Frensham Parish Records are Lost!

Frensham Parish birth, marriage, and burial records, along with nuggets of local interest that were often jotted down in the Parish Registers, are LOST! Parish Registers began, by Royal Degree in 1547 but the first surviving one from St Mary’s Church in Frensham begins in 1649. The following record from the 1580’s sheds some light on how records may not have been kept or lost!

For Comparison: A Map showing Surrey Parishes with Start Dates of their Parish Registers

The First Surviving Parish Record for Church of St Mary, Frensham is INTERESTING!

  • Buryalls 1649:
  • Eliz: wife of Mr Tho: Holney buryed Feb ye 26th 1648 (according to the old style calendar)
  • Mr Thomas Holney Curate buryed May ye 29 1649

This tells us that Frensham Church lost its curate in 1649 and had to await the appointment of a new one by the Archdeanery of Surrey. Elizabeth Holney (Thomas’s wife) died just a few months before him and has the honour of being the first burial recorded in a Frensham Parish Register.

The Holney Family were very much inclined to become Church of England Ministers; Richard Holney (perhaps father of this Thomas Holney) had been Frensham Curate in 1606 and eventually became Vicar of Witley and Thursley. These were university-educated men (either at Oxford or Cambridge) and were referred to as ‘Master’ (here shortened to Mr). The title ‘Reverend’ was not in use in at this time in history.

Delving further into Frensham Parish Register Volume I (1649 to 1810), we find that the records between 1649 and 1710 were not the original records but were copied into a book purchased in 1710. Copied records are better than no records at all!

Today, the historic Frensham Parish Register Books are kept at the Surrey History Centre, at Woking, Surrey.

As a postscript, it should be noted that Frensham was entitled to a ‘Perpetual Curate’ and the right to appoint this person was nominally the Archdeanery of Surrey but in reality, the right to appoint the Curate and to collect the Parish tithes were often leased out to the highest bidder.

Brief Notes to Set the Scene for the Upcoming Posts on People of Frensham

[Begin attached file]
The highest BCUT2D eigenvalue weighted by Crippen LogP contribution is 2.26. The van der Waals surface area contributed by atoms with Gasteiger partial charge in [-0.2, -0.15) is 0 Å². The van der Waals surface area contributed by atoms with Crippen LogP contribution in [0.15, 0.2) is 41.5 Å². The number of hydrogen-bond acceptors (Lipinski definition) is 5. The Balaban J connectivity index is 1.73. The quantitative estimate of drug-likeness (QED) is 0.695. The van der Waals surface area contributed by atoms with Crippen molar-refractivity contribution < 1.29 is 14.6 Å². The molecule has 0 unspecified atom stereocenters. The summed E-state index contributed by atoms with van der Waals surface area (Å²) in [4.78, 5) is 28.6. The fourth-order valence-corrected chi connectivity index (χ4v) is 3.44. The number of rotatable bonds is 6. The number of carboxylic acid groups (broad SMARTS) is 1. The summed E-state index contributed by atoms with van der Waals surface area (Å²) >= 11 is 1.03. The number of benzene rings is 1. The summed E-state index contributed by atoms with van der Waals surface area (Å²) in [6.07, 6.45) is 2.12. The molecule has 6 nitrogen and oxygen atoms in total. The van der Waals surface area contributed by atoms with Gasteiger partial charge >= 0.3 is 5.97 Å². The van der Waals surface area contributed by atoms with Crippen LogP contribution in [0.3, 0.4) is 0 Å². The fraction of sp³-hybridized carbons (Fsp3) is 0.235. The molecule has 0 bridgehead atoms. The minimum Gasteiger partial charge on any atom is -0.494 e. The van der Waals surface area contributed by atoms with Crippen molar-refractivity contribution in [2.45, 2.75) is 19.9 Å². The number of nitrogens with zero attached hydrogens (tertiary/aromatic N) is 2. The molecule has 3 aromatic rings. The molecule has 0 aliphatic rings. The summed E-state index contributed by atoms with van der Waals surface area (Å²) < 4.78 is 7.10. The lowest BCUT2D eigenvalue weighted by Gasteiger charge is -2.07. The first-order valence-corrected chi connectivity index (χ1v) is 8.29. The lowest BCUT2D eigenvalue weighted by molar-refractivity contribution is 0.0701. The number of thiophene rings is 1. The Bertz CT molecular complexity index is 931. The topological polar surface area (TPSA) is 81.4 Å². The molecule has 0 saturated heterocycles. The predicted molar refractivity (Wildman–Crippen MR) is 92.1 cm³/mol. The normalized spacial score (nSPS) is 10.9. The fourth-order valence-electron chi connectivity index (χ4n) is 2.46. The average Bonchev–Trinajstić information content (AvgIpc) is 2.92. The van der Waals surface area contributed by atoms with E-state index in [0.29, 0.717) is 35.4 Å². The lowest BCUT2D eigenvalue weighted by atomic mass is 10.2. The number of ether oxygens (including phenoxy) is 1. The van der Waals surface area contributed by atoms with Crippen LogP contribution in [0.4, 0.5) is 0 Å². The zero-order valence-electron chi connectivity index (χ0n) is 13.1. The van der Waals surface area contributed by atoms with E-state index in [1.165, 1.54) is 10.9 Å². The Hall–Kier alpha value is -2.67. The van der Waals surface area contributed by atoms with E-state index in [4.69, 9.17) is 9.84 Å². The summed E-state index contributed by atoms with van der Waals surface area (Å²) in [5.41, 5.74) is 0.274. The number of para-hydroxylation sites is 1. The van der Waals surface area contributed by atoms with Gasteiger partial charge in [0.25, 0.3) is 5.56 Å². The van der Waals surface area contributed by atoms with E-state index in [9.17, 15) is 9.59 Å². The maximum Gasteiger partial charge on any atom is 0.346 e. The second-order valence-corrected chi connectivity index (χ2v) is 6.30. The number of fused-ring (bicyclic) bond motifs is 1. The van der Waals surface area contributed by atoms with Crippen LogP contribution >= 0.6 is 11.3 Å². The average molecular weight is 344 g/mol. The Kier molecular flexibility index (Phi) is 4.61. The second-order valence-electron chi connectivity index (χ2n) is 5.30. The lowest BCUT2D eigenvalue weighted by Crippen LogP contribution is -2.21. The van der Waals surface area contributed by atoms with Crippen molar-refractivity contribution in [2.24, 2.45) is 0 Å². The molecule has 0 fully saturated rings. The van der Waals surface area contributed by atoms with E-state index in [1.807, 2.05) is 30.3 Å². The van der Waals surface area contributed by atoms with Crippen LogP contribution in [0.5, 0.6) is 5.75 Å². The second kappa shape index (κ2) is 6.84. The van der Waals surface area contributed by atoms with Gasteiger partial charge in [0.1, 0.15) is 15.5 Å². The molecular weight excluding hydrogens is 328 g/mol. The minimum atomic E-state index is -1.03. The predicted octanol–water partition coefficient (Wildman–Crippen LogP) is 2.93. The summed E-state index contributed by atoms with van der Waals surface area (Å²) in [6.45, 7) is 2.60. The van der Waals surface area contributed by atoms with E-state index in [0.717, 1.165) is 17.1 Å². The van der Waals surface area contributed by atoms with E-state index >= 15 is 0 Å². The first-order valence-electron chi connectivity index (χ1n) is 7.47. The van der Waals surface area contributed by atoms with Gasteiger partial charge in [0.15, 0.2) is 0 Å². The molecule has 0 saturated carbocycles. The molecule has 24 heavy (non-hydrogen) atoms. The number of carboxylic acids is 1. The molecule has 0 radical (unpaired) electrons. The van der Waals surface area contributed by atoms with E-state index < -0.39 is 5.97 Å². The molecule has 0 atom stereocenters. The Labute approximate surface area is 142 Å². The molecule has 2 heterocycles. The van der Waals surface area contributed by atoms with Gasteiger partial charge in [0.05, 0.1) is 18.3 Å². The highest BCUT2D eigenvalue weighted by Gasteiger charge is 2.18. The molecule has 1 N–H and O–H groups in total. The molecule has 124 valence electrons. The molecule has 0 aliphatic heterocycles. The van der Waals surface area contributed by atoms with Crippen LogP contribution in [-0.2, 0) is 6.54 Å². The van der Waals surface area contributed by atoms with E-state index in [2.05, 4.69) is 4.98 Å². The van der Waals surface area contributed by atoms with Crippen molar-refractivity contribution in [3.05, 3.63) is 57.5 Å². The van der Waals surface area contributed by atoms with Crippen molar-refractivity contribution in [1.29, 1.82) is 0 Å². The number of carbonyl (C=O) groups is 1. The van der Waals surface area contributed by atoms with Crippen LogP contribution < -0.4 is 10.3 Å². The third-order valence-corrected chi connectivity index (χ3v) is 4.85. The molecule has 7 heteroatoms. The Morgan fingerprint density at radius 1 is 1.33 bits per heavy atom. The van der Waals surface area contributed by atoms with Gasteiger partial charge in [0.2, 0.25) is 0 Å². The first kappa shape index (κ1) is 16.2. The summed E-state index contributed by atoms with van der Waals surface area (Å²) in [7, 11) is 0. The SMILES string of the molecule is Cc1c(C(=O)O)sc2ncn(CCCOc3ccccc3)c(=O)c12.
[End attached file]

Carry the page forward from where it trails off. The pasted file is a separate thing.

1. Frensham is an ancient Parish partly in Surrey and partly in Hampshire;
  2. It was divided into the Tythings of Frensham, Churt and Pitfold (in the Farnham Hundred) and Dockenfield (Alton Hundred). Tudor England was not short of layers of government!
  3. Parish Church: Originally a chapelry of Farnham (which explains why it was staffed by a Curate and not a Rector or Vicar), the present St Mary’s Church was dedicated in 1239; at a time when church attendance was compulsory, some Frensham residents lived closer to other churches ~ such as Farnham, Tilford, Headley ~ and would have walked to one of those every Sunday; this was allowed as long as people took communion once a year (usually on Easter Sunday) at their designated parish church.
  4. Manors included Frensham Beale, Pitfold, and Dockenfield ~ these manors contained almost all the land in Frensham so there was only a handful of landowners. Yeoman and husbandman families held their land by leases from the ‘Lord of the Manor’ (the owner) and these leases (known as copyholds) traditionally passed down through the generations.
  5. Frensham Wills concerned themselves with goods and chattels, and financial bequests as the leases of the family property descended by custom as long as the family acknowledged the Lord of the Manor as overlord; occasionally, reference is made to freehold property where a person has acquired surplus income to purchase some land.
  6. Most Frensham residents were wage labourers living a sometimes tenuous existence relying on work being available; these families did not leave wills so, unfortunately, they tend to fade into obscurity. The loss of the Frensham Parish Register from Tudor and Jacobean England, means that the Frensham labouring families are entirely unknown to us ~ a lacuna of history indeed!

Select Sources

  • The Victoria History of the County of Surrey (1905) available on Google Books
  • The Clergy Database of the Church of England
  • Exploring Surrey’s Past
  • Surrey History Centre; Woking, Surrey, England; Surrey Church of England Parish Registers; Reference: FREN/1/1
  • Parish of Frensham on British History Online
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